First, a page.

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Rapid response to:

Clinical Review Lesson of the week

Postoperative pressure sores after epidural anaesthesia

BMJ 2000; 321 doi: (Published 14 October 2000) Cite this as: BMJ 2000;321:941

Rapid Response:

Postoperative pressure sores after epidural anaesthesia.

Editor - I read with interest the recent lesson of the week by Dr
Shah (1), regarding pressure sores and epidural anaesthesia. I agree with
Dr Shah's comments regarding the prevention of pressure sores, namely,
that heel pads
should be worn routinely, recovery should take place on a ripple type
mattress, hypotension should be avoided, patients with motor block should
be treated as paraplegic patients and turned regularly, and motor and
block should be avoided in legs by using lower thoracic instead of lumbar
epidural blocks.

However, Dr Shah has omitted two further methods of reducing motor block
and thereby pressure sores. Namely, the addition of a low dose opiate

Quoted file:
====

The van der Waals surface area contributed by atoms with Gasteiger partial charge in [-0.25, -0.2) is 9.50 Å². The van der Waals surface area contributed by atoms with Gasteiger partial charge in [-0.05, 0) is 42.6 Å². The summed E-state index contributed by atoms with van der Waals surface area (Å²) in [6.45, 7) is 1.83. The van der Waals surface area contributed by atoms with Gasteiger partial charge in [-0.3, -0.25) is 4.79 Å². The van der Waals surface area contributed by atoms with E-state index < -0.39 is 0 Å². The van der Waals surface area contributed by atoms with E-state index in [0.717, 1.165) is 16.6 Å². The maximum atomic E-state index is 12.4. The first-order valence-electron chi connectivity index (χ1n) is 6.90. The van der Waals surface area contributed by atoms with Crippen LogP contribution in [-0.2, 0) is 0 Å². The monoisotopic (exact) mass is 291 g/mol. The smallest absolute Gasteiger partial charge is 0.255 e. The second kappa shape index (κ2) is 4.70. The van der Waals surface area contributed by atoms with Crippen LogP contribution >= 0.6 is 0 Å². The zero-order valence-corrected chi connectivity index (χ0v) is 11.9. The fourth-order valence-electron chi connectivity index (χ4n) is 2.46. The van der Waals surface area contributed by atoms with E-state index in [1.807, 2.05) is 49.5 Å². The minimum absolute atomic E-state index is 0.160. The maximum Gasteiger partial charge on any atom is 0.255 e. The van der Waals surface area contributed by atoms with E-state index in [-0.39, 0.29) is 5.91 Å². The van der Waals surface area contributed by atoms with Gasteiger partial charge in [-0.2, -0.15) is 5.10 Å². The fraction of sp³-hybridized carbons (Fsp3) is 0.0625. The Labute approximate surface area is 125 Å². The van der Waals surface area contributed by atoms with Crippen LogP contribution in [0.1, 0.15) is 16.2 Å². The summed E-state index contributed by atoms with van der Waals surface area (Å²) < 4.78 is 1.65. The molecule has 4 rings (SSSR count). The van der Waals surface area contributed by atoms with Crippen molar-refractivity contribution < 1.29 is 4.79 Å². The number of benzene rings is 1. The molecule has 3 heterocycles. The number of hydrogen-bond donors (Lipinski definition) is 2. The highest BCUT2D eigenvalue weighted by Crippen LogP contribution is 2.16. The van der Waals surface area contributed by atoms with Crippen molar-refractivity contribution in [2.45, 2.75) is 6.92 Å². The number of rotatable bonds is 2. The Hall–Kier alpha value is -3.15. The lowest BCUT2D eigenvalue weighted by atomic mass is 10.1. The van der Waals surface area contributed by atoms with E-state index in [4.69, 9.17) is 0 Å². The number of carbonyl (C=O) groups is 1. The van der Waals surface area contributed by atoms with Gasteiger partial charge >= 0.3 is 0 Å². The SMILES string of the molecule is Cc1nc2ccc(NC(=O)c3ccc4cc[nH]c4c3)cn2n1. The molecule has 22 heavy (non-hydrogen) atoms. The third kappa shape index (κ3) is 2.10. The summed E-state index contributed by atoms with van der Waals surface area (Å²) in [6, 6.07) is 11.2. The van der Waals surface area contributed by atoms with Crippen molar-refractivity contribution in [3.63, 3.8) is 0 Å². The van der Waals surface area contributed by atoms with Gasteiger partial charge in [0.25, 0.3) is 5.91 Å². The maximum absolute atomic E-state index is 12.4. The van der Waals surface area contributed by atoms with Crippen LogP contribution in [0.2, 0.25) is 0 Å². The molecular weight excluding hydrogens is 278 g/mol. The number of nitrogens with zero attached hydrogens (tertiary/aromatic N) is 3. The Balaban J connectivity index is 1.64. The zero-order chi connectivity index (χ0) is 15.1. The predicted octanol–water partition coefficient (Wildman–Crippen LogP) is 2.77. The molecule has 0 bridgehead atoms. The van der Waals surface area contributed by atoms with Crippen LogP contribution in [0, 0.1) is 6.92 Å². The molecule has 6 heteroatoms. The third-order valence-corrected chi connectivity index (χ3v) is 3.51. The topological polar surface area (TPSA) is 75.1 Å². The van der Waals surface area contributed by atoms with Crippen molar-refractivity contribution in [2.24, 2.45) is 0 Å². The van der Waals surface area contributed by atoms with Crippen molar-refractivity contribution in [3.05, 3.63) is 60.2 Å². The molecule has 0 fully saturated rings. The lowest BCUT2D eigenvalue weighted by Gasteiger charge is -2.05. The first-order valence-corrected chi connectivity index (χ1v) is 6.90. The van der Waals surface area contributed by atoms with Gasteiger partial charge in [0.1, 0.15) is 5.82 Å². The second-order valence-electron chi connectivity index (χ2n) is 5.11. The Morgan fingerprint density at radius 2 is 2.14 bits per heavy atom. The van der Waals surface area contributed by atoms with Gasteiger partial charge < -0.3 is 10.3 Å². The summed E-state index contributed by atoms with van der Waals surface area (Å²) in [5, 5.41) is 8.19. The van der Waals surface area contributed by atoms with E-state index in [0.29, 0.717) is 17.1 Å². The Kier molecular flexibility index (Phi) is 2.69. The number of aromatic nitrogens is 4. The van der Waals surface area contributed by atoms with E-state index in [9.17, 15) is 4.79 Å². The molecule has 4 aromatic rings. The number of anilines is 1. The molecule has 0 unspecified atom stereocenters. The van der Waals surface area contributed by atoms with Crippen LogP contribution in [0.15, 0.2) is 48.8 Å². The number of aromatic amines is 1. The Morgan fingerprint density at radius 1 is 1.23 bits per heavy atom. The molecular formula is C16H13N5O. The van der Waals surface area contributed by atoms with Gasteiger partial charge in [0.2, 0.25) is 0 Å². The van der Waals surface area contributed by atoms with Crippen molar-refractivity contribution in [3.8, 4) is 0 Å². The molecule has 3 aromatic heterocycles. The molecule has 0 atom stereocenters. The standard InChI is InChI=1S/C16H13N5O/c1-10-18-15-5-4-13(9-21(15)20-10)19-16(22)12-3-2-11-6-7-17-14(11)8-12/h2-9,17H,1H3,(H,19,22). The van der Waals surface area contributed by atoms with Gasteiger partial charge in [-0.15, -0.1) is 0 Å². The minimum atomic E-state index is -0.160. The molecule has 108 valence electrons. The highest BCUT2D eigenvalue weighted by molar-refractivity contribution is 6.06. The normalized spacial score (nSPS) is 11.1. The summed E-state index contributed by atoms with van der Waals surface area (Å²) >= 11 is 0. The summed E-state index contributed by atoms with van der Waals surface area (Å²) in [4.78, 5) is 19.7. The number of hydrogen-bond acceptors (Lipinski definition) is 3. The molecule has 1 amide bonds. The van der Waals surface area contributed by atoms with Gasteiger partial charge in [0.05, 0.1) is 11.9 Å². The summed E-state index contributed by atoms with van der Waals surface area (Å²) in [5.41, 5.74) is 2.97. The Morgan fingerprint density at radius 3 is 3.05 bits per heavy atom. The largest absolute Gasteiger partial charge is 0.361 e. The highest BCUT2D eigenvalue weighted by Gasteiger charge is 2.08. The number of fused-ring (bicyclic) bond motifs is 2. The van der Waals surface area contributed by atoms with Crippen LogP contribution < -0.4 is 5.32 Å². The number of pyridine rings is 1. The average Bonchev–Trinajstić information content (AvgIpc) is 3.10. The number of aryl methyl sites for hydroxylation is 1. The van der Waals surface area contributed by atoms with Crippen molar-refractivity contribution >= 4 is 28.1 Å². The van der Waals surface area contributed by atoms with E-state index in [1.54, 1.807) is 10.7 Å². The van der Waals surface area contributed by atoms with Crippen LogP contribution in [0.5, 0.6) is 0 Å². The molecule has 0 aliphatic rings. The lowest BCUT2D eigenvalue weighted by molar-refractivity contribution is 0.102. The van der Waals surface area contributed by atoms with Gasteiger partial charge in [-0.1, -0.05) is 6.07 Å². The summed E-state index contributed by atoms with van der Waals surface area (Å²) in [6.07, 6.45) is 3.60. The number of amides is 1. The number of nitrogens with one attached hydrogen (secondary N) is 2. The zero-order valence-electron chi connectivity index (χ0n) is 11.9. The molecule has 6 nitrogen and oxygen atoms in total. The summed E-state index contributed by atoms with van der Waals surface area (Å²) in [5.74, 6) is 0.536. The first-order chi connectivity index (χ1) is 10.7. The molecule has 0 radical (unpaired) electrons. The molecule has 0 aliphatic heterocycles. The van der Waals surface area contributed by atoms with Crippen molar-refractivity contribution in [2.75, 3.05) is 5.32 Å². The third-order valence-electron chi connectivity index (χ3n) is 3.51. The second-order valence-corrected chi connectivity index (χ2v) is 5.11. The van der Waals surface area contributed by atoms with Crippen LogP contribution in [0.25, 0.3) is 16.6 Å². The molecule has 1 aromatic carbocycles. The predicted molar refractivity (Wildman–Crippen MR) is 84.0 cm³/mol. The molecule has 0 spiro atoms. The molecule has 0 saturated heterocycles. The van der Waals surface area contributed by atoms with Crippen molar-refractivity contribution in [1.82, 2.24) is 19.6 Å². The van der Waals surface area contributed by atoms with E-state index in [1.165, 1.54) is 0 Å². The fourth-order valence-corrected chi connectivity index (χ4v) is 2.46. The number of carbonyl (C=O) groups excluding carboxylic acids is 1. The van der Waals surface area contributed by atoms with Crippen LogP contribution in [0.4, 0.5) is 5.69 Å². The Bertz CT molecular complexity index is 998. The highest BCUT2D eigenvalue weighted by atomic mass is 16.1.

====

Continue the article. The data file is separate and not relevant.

(e.g. fentanyl or diamorphine) into the epidural infusion allows a lower
concentration of local anaesthetic to be used resulting in less profound
motor block. I note that only one of his case reports had an opiate in her
epidural infusion, with her pressure sore being the least severe.

regular supplementary analgesia with paracetamol and diclofenac produces
pain control, allowing the epidural infusion to be run at a lower rate or
with a reduced concentration of local anaesthetic, again resulting in a
less profound motor block. These recommendations in addition to Dr Shah's
suggestions will hopefully make postoperative pressure sores after
epidural anaesthesia a thing of the past.

Kevin D Rooney

Specialist Registrar in Anaesthesia

South Glasgow University Hospitals NHS Trust,
Southern General Hospital,
1345 Govan Rd,
Glasgow G51 4TF,
Scotland, UK.

1. Shah J L. Postoperative pressure sores after epidural anaesthesia.
BMJ 2000; 321: 941-2

Competing interests: No competing interests

28 October 2000
Kevin D Rooney